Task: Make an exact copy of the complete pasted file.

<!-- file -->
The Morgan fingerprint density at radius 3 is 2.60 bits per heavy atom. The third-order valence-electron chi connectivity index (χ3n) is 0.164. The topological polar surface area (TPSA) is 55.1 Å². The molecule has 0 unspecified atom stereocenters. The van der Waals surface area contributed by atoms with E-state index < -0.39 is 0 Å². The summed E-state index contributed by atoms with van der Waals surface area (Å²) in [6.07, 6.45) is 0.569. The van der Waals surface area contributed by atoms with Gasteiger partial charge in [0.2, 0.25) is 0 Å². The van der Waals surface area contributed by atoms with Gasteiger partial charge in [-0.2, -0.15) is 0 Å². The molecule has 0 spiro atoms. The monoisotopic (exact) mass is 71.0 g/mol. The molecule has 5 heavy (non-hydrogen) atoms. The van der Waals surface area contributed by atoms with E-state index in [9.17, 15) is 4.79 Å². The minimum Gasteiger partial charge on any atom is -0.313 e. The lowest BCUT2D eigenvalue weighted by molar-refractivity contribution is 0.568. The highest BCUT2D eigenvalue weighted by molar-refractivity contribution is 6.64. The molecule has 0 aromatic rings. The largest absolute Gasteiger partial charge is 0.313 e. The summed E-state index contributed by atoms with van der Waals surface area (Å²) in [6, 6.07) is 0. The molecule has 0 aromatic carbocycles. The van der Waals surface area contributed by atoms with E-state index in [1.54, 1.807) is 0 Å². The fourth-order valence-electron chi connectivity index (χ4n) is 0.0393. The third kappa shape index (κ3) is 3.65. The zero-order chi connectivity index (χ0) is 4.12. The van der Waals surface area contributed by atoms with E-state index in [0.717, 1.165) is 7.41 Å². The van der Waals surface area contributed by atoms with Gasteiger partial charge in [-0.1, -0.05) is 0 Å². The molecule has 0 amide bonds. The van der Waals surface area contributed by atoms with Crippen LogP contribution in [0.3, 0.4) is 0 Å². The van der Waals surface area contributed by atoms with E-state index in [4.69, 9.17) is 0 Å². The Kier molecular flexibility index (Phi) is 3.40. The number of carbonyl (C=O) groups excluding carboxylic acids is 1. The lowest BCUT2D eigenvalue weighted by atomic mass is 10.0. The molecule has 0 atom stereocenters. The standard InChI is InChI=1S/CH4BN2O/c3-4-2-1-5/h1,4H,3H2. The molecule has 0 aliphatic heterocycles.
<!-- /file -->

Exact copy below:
The Morgan fingerprint density at radius 3 is 2.60 bits per heavy atom. The third-order valence-electron chi connectivity index (χ3n) is 0.164. The topological polar surface area (TPSA) is 55.1 Å². The molecule has 0 unspecified atom stereocenters. The van der Waals surface area contributed by atoms with E-state index < -0.39 is 0 Å². The summed E-state index contributed by atoms with van der Waals surface area (Å²) in [6.07, 6.45) is 0.569. The van der Waals surface area contributed by atoms with Gasteiger partial charge in [0.2, 0.25) is 0 Å². The van der Waals surface area contributed by atoms with Gasteiger partial charge in [-0.2, -0.15) is 0 Å². The molecule has 0 spiro atoms. The monoisotopic (exact) mass is 71.0 g/mol. The molecule has 5 heavy (non-hydrogen) atoms. The van der Waals surface area contributed by atoms with E-state index in [9.17, 15) is 4.79 Å². The minimum Gasteiger partial charge on any atom is -0.313 e. The lowest BCUT2D eigenvalue weighted by molar-refractivity contribution is 0.568. The highest BCUT2D eigenvalue weighted by molar-refractivity contribution is 6.64. The molecule has 0 aromatic rings. The largest absolute Gasteiger partial charge is 0.313 e. The summed E-state index contributed by atoms with van der Waals surface area (Å²) in [6, 6.07) is 0. The molecule has 0 aromatic carbocycles. The van der Waals surface area contributed by atoms with E-state index in [1.54, 1.807) is 0 Å². The fourth-order valence-electron chi connectivity index (χ4n) is 0.0393. The third kappa shape index (κ3) is 3.65. The zero-order chi connectivity index (χ0) is 4.12. The van der Waals surface area contributed by atoms with E-state index in [0.717, 1.165) is 7.41 Å². The van der Waals surface area contributed by atoms with Gasteiger partial charge in [-0.1, -0.05) is 0 Å². The molecule has 0 amide bonds. The van der Waals surface area contributed by atoms with Crippen LogP contribution in [0.3, 0.4) is 0 Å². The van der Waals surface area contributed by atoms with E-state index in [4.69, 9.17) is 0 Å². The Kier molecular flexibility index (Phi) is 3.40. The number of carbonyl (C=O) groups excluding carboxylic acids is 1. The lowest BCUT2D eigenvalue weighted by atomic mass is 10.0. The molecule has 0 atom stereocenters. The standard InChI is InChI=1S/CH4BN2O/c3-4-2-1-5/h1,4H,3H2. The molecule has 0 aliphatic heterocycles.